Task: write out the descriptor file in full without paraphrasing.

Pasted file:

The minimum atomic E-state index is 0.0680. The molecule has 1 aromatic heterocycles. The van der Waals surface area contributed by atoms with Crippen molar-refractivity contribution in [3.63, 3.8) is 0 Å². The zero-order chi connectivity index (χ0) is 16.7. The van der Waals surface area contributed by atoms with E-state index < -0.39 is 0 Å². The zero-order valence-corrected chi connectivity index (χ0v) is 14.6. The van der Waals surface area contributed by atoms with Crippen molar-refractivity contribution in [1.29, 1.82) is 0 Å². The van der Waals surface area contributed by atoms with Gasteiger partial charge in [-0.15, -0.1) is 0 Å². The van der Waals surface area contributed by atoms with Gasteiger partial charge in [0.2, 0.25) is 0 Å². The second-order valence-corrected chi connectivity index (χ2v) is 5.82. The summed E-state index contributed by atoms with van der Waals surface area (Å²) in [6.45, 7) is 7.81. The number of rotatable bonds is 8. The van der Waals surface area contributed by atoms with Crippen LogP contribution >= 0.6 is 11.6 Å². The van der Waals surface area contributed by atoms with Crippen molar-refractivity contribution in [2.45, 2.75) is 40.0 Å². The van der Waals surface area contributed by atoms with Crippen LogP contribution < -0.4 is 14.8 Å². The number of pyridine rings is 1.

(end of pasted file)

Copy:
The minimum atomic E-state index is 0.0680. The molecule has 1 aromatic heterocycles. The van der Waals surface area contributed by atoms with Crippen molar-refractivity contribution in [3.63, 3.8) is 0 Å². The zero-order chi connectivity index (χ0) is 16.7. The van der Waals surface area contributed by atoms with E-state index < -0.39 is 0 Å². The zero-order valence-corrected chi connectivity index (χ0v) is 14.6. The van der Waals surface area contributed by atoms with Crippen molar-refractivity contribution in [1.29, 1.82) is 0 Å². The van der Waals surface area contributed by atoms with Gasteiger partial charge in [-0.15, -0.1) is 0 Å². The van der Waals surface area contributed by atoms with Gasteiger partial charge in [0.2, 0.25) is 0 Å². The second-order valence-corrected chi connectivity index (χ2v) is 5.82. The summed E-state index contributed by atoms with van der Waals surface area (Å²) in [6.45, 7) is 7.81. The number of rotatable bonds is 8. The van der Waals surface area contributed by atoms with Crippen LogP contribution >= 0.6 is 11.6 Å². The van der Waals surface area contributed by atoms with Crippen molar-refractivity contribution in [2.45, 2.75) is 40.0 Å². The van der Waals surface area contributed by atoms with Crippen LogP contribution < -0.4 is 14.8 Å². The number of pyridine rings is 1.